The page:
David I read your request. I'll answer later below. (12-27-2018 04:59 PM)DavidM Wrote: The final result of the above is a tab-delimited list of counts and quantities, and the following is a sample of one run: Actually I reflected on this report of yours. Nice that you shared it. I realized with delay that having 30 or more (well, actually even 10 or more ) sublists matching is not an easy thing. (12-29-2018 04:06 PM)DavidM Wrote: I believe you are reinforcing why I think the original problem description isn't clear enough for us to know exactly what it is we are supposed to be determining. There's a lot of room for (mis)interpretation here, due to the ambiguity of the description. Ok I reread the initial post and I see that the problem could be the following (see bold parts) Quote:Could they find a way to ensure that Anna and Berta pick both 50 blue balls and 20 white balls? If yes, is a special arrangement of the balls needed to achieve it? The bold parts seems to suggest the possibility of an action by Anna and Berta. Instead they are quite passive. In short they get the random line of 140 Christmas balls, Anna goes through them and picks the first continuous chunk of 70 balls that contains 50 blue balls and 20 white balls. Then she says "I am good, Berta you pick the rest". The special arrangement actually means what I wrote before as clarification. Is Anna finding her chunk only when the line has a certain arrangement of the balls, that is: among all the possible permutations, only a subset of them works; or can she always find a chunk of the line that matches the requirements? Is anything better now? This goes giving a +1 for the statement: "No, it is not always the problem that is difficult. It happens often that is poorly worded". RE: Little explorations with HP calculators (no Prime) - DavidM - 12-30-2018 01:26 PM
Thanks, Pier. That helps clarify things. I will stick with my earlier assertions/contentions. RE: Little explorations with HP calculators (no Prime) - DavidM - 12-31-2018 04:30 PM
To bring this back into the realm of calculator code, I offer the following SysRPL routine for exploration of various list configurations: Code: `!NO CODE` This compiles with the built-in compiler (256.06 MENU, execute "ASM"), provided you have the standard extable installed in a port. Store the resulting code into a variable (I named mine "mc" for "match count"). This program assesses a list of real (approximate) numbers where 1. represents blue balls and 0. represents white balls. The result is a count of the number of contiguous 70-ball segments in the list that meet the requirement of containing 50 blue and 20 white balls. The program is written with the assumption that the list you give it is properly constructed (140 real/approximate numbers -- exact integers aren't allowed). Any other content in the list (different quantity or object type) may cause your calculator to crash. Why would I create such a fragile program? Because I was more concerned with speed than robustness in this case. Checking the argument's contents is normally a requirement for SysRPL programs that are meant to be general-purpose tools, but I opted to forego the quantity and type-checking this time to make it faster, leaving that responsibility to other programs that may call this one. This routine will check all 71 sublists in a properly-formatted list argument in less than 0.2s on my 50g, which makes checking a variety of list arrangements possible in a reasonable time period. An emulated 50g on my laptop executes the same code in about 0.0045s. RE: Little explorations with HP calculators (no Prime) - Albert Chan - 12-31-2018 07:59 PM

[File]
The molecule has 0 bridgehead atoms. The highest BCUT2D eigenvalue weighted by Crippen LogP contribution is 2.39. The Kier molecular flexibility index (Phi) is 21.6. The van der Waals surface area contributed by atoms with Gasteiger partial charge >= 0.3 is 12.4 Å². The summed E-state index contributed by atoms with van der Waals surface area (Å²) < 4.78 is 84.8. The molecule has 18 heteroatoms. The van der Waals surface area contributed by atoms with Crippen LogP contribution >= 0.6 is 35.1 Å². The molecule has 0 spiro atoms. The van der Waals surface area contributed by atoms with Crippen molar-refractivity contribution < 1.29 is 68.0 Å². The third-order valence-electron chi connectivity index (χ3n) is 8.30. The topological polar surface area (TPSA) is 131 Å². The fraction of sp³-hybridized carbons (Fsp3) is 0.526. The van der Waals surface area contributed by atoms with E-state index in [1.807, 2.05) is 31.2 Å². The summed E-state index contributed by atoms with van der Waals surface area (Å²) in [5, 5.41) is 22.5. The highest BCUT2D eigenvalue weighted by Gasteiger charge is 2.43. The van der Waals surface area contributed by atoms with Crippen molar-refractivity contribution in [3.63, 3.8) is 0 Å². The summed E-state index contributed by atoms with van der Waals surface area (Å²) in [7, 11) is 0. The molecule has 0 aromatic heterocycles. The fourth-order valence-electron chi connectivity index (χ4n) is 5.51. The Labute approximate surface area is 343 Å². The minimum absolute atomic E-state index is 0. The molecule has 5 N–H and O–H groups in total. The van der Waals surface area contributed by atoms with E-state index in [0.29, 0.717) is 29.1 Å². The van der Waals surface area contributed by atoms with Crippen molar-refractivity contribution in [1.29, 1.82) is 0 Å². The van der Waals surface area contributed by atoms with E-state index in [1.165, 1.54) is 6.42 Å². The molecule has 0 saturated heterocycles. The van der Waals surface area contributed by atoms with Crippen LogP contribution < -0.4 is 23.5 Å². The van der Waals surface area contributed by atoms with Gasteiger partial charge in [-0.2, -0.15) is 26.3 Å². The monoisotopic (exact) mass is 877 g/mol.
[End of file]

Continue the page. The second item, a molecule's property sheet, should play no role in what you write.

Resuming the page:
(12-27-2018 04:59 PM)DavidM Wrote: I suspect the probability of randomly generating a list that has 71 "matches" is quite small. To get 71 matches, first half must have 50 blues. Tried 5 runs of million random samples, P(first half has 50 blues) ~ 14.84% The other half guaranteed 50 blue balls, but only 1 combination work. (when first half = second half) P(71 matches) = 14.84% / nCr(70,50) ~ 9.17e-19 |